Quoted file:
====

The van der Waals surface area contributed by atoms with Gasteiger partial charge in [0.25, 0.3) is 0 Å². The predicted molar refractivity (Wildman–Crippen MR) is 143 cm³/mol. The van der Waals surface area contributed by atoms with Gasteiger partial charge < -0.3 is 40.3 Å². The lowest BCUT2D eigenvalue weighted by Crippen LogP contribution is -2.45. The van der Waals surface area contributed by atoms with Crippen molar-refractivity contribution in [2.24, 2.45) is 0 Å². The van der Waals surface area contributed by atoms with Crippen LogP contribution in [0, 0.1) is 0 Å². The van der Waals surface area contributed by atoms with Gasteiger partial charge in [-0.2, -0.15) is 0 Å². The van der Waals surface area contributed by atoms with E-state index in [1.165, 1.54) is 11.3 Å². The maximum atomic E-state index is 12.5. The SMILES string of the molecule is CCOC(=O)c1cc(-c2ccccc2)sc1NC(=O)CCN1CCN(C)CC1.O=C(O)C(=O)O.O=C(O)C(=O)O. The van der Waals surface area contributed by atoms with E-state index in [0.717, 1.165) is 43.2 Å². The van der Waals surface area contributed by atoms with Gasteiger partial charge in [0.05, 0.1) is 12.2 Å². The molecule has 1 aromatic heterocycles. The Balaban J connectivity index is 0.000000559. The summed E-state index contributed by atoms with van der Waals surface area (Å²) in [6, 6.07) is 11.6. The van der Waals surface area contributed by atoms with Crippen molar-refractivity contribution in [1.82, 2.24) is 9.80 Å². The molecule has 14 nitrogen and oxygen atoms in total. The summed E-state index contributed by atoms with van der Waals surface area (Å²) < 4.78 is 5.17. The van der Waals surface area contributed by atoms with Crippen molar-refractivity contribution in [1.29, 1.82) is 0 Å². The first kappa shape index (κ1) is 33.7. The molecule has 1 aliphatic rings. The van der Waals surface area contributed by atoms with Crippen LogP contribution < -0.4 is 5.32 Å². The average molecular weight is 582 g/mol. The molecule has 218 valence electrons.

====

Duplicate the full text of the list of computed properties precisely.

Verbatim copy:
The van der Waals surface area contributed by atoms with Gasteiger partial charge in [0.25, 0.3) is 0 Å². The predicted molar refractivity (Wildman–Crippen MR) is 143 cm³/mol. The van der Waals surface area contributed by atoms with Gasteiger partial charge < -0.3 is 40.3 Å². The lowest BCUT2D eigenvalue weighted by Crippen LogP contribution is -2.45. The van der Waals surface area contributed by atoms with Crippen molar-refractivity contribution in [2.24, 2.45) is 0 Å². The van der Waals surface area contributed by atoms with Crippen LogP contribution in [0, 0.1) is 0 Å². The van der Waals surface area contributed by atoms with Gasteiger partial charge in [-0.2, -0.15) is 0 Å². The van der Waals surface area contributed by atoms with E-state index in [1.165, 1.54) is 11.3 Å². The maximum atomic E-state index is 12.5. The SMILES string of the molecule is CCOC(=O)c1cc(-c2ccccc2)sc1NC(=O)CCN1CCN(C)CC1.O=C(O)C(=O)O.O=C(O)C(=O)O. The van der Waals surface area contributed by atoms with E-state index in [0.717, 1.165) is 43.2 Å². The van der Waals surface area contributed by atoms with Gasteiger partial charge in [0.05, 0.1) is 12.2 Å². The molecule has 1 aromatic heterocycles. The Balaban J connectivity index is 0.000000559. The summed E-state index contributed by atoms with van der Waals surface area (Å²) in [6, 6.07) is 11.6. The van der Waals surface area contributed by atoms with Crippen molar-refractivity contribution in [1.82, 2.24) is 9.80 Å². The molecule has 14 nitrogen and oxygen atoms in total. The summed E-state index contributed by atoms with van der Waals surface area (Å²) < 4.78 is 5.17. The van der Waals surface area contributed by atoms with Crippen molar-refractivity contribution in [1.29, 1.82) is 0 Å². The first kappa shape index (κ1) is 33.7. The molecule has 1 aliphatic rings. The van der Waals surface area contributed by atoms with Crippen LogP contribution < -0.4 is 5.32 Å². The average molecular weight is 582 g/mol. The molecule has 218 valence electrons.